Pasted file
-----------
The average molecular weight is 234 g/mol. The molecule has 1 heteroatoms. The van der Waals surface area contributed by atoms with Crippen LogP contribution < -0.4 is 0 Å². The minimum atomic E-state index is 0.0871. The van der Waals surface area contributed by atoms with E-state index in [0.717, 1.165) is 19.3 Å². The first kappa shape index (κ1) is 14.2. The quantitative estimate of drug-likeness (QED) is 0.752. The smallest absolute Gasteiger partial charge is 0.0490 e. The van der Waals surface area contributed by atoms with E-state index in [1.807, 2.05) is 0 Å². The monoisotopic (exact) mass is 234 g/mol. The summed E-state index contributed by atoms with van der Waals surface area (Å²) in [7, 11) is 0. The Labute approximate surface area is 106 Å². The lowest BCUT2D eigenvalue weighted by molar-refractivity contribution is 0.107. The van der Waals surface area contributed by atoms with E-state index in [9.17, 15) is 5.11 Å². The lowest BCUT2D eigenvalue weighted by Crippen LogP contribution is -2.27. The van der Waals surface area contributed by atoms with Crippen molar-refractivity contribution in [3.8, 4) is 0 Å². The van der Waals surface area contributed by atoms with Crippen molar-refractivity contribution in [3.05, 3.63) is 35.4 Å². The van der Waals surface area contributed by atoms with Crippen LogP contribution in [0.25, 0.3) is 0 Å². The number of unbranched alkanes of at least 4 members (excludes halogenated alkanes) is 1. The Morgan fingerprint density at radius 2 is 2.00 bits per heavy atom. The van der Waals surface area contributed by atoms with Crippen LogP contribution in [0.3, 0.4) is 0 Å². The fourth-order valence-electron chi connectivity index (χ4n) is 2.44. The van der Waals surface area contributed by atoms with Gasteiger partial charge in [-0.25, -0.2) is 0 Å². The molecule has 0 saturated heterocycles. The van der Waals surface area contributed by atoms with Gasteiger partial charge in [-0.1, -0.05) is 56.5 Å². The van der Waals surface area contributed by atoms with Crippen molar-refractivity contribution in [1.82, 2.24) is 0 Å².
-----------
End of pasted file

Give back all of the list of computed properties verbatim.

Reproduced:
The average molecular weight is 234 g/mol. The molecule has 1 heteroatoms. The van der Waals surface area contributed by atoms with Crippen LogP contribution < -0.4 is 0 Å². The minimum atomic E-state index is 0.0871. The van der Waals surface area contributed by atoms with E-state index in [0.717, 1.165) is 19.3 Å². The first kappa shape index (κ1) is 14.2. The quantitative estimate of drug-likeness (QED) is 0.752. The smallest absolute Gasteiger partial charge is 0.0490 e. The van der Waals surface area contributed by atoms with E-state index in [1.807, 2.05) is 0 Å². The monoisotopic (exact) mass is 234 g/mol. The summed E-state index contributed by atoms with van der Waals surface area (Å²) in [7, 11) is 0. The Labute approximate surface area is 106 Å². The lowest BCUT2D eigenvalue weighted by molar-refractivity contribution is 0.107. The van der Waals surface area contributed by atoms with E-state index in [9.17, 15) is 5.11 Å². The lowest BCUT2D eigenvalue weighted by Crippen LogP contribution is -2.27. The van der Waals surface area contributed by atoms with Crippen molar-refractivity contribution in [3.8, 4) is 0 Å². The van der Waals surface area contributed by atoms with Crippen molar-refractivity contribution in [3.05, 3.63) is 35.4 Å². The van der Waals surface area contributed by atoms with Crippen LogP contribution in [0.25, 0.3) is 0 Å². The number of unbranched alkanes of at least 4 members (excludes halogenated alkanes) is 1. The Morgan fingerprint density at radius 2 is 2.00 bits per heavy atom. The van der Waals surface area contributed by atoms with Crippen LogP contribution in [0.3, 0.4) is 0 Å². The fourth-order valence-electron chi connectivity index (χ4n) is 2.44. The van der Waals surface area contributed by atoms with Gasteiger partial charge in [-0.25, -0.2) is 0 Å². The molecule has 0 saturated heterocycles. The van der Waals surface area contributed by atoms with Gasteiger partial charge in [-0.1, -0.05) is 56.5 Å². The van der Waals surface area contributed by atoms with Crippen molar-refractivity contribution in [1.82, 2.24) is 0 Å².